KR20160044525A (en) 2013-08-15 2016-04-25 인튜어티브 서지컬 오퍼레이션즈 인코포레이티드 Instrument sterile adapter drive features
WO2015037139A1 (en) * 2013-09-13 2015-03-19 株式会社牧野フライス製作所 Feed rod device of machine tool
CN110248773A (en) 2017-03-09 2019-09-17 Abb瑞士股份有限公司 Static torque regulating device, the industrial robot including the device and the method for adjusting static torque

Citations (29)

* Cited by examiner, † Cited by third party
Publication number Priority date Publication date Assignee Title
US3665482A (en) 1970-03-13 1972-05-23 Marconi Co Ltd Tracking antenna with anti-backlash spring in gear train
US4189951A (en) 1978-06-27 1980-02-26 Bulova Watch Company, Inc. Anti-backlash gear
JPS6040866A (en) 1983-08-11 1985-03-04 Mitsubishi Electric Corp Device for controlling backlash of gearbox
US4528862A (en) 1983-12-20 1985-07-16 North American Philips Corporation Precision gear mount
US4550626A (en) 1983-03-14 1985-11-05 Frans Brouwer Servo-motor assembly for machine slides
US4714388A (en) 1986-10-14 1987-12-22 Dayton Machine Tool Company Dual pinion anti-backlash carriage drive for a machine tool
US4739670A (en) 1985-06-10 1988-04-26 Honda Giken Kogyo K.K. Backlash reducer for gear transmission system
EP0355083A1 (en) 1988-08-18 1990-02-21 Ab Volvo Device for reducing mechanical rattle in a vehicle coupling
EP0505140A1 (en) 1991-03-19 1992-09-23 Isel Co., Ltd. Planetary reduction gear
US5517874A (en) 1993-07-07 1996-05-21 Ab Volvo Motor vehicle gearbox with brake means in countershaft and unequal gear teeth on gears of dual countershafts
US5540630A (en) * 1995-01-03 1996-07-30 The United States Of America As Represented By The Administrator Of The National Aeronautics And Space Administration Twist planet drive
US5650704A (en) 1995-06-29 1997-07-22 Massachusetts Institute Of Technology Elastic actuator for precise force control
US6148684A (en) 1999-03-10 2000-11-21 Heidelberger Druckmaschinen Aktiengesellschaft Anti-backlash gear
US6258002B1 (en) 1997-07-01 2001-07-10 Steyr-Daimler-Puch Fahrzeugtechnik Ag & Co Kg Two-stage transfer gear-box
US20020121152A1 (en) 2001-03-05 2002-09-05 White David C. Phased gear set comprised of a pair of phased gears
US20030015051A1 (en) 2001-07-23 2003-01-23 Asahi Kogaku Kogyo Kabushiki Kaisha Gear mechanism with an idler gear, a gear mechanism with a device for eliminating backlash between gears, and a motor driving mechanism
US20040089089A1 (en) 2002-11-08 2004-05-13 Stevens Carlos J. Anti-backlash method and system for multiple mesh gear train
US20050284246A1 (en) * 2004-06-23 2005-12-29 Trw Automotive Safety Systems Gmbh Gearing for a vehicle steering device with a stationary central part
US6997076B2 (en) 2003-02-10 2006-02-14 Delphi Technologies, Inc. Gear backlash elimination and adjustable gear backlash mechanism
US7088012B2 (en) 2004-12-21 2006-08-08 Andrew Roman Gizara Transverse hydroelectric generator
US7086302B2 (en) 2001-02-15 2006-08-08 Volvo Lastvagnar Ab Apparatus for reducing gear train backlash
US7121973B2 (en) 2004-05-05 2006-10-17 Hr Textron, Inc. Methods and apparatus for minimizing backlash in a planetary gear mechanism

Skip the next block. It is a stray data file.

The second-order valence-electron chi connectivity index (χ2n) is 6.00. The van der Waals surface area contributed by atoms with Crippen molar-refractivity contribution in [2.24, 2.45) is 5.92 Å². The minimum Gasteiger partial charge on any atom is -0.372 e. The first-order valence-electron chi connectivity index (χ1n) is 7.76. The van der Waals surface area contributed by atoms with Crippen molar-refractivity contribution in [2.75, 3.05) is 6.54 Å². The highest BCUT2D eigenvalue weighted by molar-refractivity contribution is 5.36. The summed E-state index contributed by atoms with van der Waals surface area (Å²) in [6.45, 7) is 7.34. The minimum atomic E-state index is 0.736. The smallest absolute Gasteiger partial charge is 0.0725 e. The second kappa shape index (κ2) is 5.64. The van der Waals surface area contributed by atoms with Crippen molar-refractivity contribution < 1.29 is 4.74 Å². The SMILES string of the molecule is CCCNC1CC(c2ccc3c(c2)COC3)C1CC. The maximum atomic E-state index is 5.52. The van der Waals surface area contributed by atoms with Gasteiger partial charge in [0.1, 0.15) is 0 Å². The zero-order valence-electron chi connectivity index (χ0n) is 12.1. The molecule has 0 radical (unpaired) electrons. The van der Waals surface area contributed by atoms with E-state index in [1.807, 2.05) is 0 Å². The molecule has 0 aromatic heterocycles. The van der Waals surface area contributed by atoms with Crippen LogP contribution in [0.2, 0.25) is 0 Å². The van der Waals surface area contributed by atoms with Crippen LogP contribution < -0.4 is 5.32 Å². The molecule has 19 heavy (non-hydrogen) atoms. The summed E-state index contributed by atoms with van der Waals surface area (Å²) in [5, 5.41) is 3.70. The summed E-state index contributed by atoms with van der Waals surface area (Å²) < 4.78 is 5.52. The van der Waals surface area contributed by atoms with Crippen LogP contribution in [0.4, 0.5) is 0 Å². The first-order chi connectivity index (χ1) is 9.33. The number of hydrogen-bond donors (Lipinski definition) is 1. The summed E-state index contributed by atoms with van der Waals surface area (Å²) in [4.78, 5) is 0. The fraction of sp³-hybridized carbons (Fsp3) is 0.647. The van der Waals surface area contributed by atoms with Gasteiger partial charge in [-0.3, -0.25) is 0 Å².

US7191675B2 (en) 2004-10-19 2007-03-20 Kwang Yang Motor Co., Ltd. Transmission gearbox for motor vehicle
US20070179011A1 (en) * 2006-01-27 2007-08-02 Mando Corporation Variable gear ratio steering apparatus for automobile
US7261667B2 (en) 2005-10-25 2007-08-28 Ford Global Technologies, Llc System and method for reducing backlash in a planetary gear set
US20070295136A1 (en) 2006-05-05 2007-12-27 The Regents Of The University Of California Anti-backlash gear system
WO2008142131A2 (en) 2007-05-21 2008-11-27 Vcst Industrial Products Split gear for avoiding backlash when engaging a mating gear
US7605488B2 (en) 2007-01-31 2009-10-20 Gamesa Innovation & Technology, S.L. Method for eliminating the impact of backlashes in the gearbox of a wind turbine
US20090314114A1 (en) 2008-06-18 2009-12-24 Elram Engineering And Advanced Technologies 1992 Ltd. Backlash elimination mechanism for gear systems for low speed applications

Patent Citations (30)

* Cited by examiner, † Cited by third party
Publication number Priority date Publication date Assignee Title
US3665482A (en) 1970-03-13 1972-05-23 Marconi Co Ltd Tracking antenna with anti-backlash spring in gear train
US4189951A (en) 1978-06-27 1980-02-26 Bulova Watch Company, Inc. Anti-backlash gear
US4550626A (en) 1983-03-14 1985-11-05 Frans Brouwer Servo-motor assembly for machine slides
JPS6040866A (en) 1983-08-11 1985-03-04 Mitsubishi Electric Corp Device for controlling backlash of gearbox
US4528862A (en) 1983-12-20 1985-07-16 North American Philips Corporation Precision gear mount
US4739670A (en) 1985-06-10 1988-04-26 Honda Giken Kogyo K.K. Backlash reducer for gear transmission system
US4714388A (en) 1986-10-14 1987-12-22 Dayton Machine Tool Company Dual pinion anti-backlash carriage drive for a machine tool
EP0355083A1 (en) 1988-08-18 1990-02-21 Ab Volvo Device for reducing mechanical rattle in a vehicle coupling
EP0505140A1 (en) 1991-03-19 1992-09-23 Isel Co., Ltd. Planetary reduction gear
US5517874A (en) 1993-07-07 1996-05-21 Ab Volvo Motor vehicle gearbox with brake means in countershaft and unequal gear teeth on gears of dual countershafts
US5540630A (en) * 1995-01-03 1996-07-30 The United States Of America As Represented By The Administrator Of The National Aeronautics And Space Administration Twist planet drive